04/13/2011 archive

from firefly-dreaming 13.4.11

This is an Open Thread

Essays Featured Wednesday the 13th of April:

Highway Song begins the day in Late Night Karaoke, mishima DJs

TheMomCat most kindly gives us a repeat performance of her Health & Fitness News.

Todays recipes focus on Desert!

originally posted on Saturdays at The Stars Hollow Gazette

Wednesday Open Thoughts from Youffraita are some great LoL’s

Today Gabriel D‘s Perfect Conversation discussion is centered on & around:

the idea of The Lottery Exemption


Pine Cones on the Stoop from Wendys Wink, republished by RiaD

from Timbuk3: The 100 Greatest Rock Songs of All Time!

Tonight #83

Evening Edition

Evening Edition is an Open Thread

From Yahoo News Top Stories

1 Search for tar balls, answers a year after BP oil spill

by Mira Oberman, AFP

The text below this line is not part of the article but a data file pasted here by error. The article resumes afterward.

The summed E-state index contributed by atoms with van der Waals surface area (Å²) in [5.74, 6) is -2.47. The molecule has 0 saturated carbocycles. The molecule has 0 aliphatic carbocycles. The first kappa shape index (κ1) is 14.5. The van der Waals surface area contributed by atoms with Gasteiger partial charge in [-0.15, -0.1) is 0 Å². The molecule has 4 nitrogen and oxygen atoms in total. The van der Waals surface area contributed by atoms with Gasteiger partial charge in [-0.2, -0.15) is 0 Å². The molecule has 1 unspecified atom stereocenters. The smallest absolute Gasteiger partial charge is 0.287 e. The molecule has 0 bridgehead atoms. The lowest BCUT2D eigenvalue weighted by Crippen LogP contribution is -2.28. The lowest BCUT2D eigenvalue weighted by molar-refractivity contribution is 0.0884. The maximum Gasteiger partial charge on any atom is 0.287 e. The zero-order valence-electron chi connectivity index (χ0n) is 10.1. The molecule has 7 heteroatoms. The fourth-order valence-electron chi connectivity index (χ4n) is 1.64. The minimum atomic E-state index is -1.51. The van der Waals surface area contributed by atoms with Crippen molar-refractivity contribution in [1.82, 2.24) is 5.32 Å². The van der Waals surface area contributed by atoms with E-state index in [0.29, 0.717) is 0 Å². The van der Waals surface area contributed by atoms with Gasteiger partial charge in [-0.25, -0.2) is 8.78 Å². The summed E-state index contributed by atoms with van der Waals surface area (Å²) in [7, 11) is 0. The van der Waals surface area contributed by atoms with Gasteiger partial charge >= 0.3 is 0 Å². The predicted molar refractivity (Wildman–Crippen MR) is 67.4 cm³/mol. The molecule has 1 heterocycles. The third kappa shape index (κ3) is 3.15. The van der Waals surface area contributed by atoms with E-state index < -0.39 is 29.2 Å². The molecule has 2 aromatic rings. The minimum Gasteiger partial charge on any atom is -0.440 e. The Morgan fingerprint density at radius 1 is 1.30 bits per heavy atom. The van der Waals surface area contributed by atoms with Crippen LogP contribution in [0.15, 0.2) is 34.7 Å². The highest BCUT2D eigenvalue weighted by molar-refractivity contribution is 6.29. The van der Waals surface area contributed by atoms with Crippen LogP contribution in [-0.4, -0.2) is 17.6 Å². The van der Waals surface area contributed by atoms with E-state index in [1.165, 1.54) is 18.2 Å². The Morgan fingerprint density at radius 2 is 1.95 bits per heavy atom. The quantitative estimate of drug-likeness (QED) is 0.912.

2 hrs 5 mins ago

GRAND ISLE, Louisiana (AFP) – A year after the worst maritime oil spill in history sullied the US Gulf Coast, men armed with shovels and a big yellow excavator are still digging up the sandy beach of Grand Isle, Louisiana in search of sticky tar balls.

“We’d like to tell people it’s over, but the oil will still wash up every time it storms,” said Jay LaFont, Grand Isle’s deputy mayor.

People here are used to dealing with disasters. They’ve had to rebuild from four major hurricanes — Katrina, Rita, Ike and Gustav — in the past five years alone.

Punting the Pundits

“Punting the Pundits” is an Open Thread. It is a selection of editorials and opinions from around the news medium and the internet blogs. The intent is to provide a forum for your reactions and opinions, not just to the opinions presented, but to what ever you find important.

Thanks to ek hornbeck, click on the link and you can access all the past “Punting the Pundits”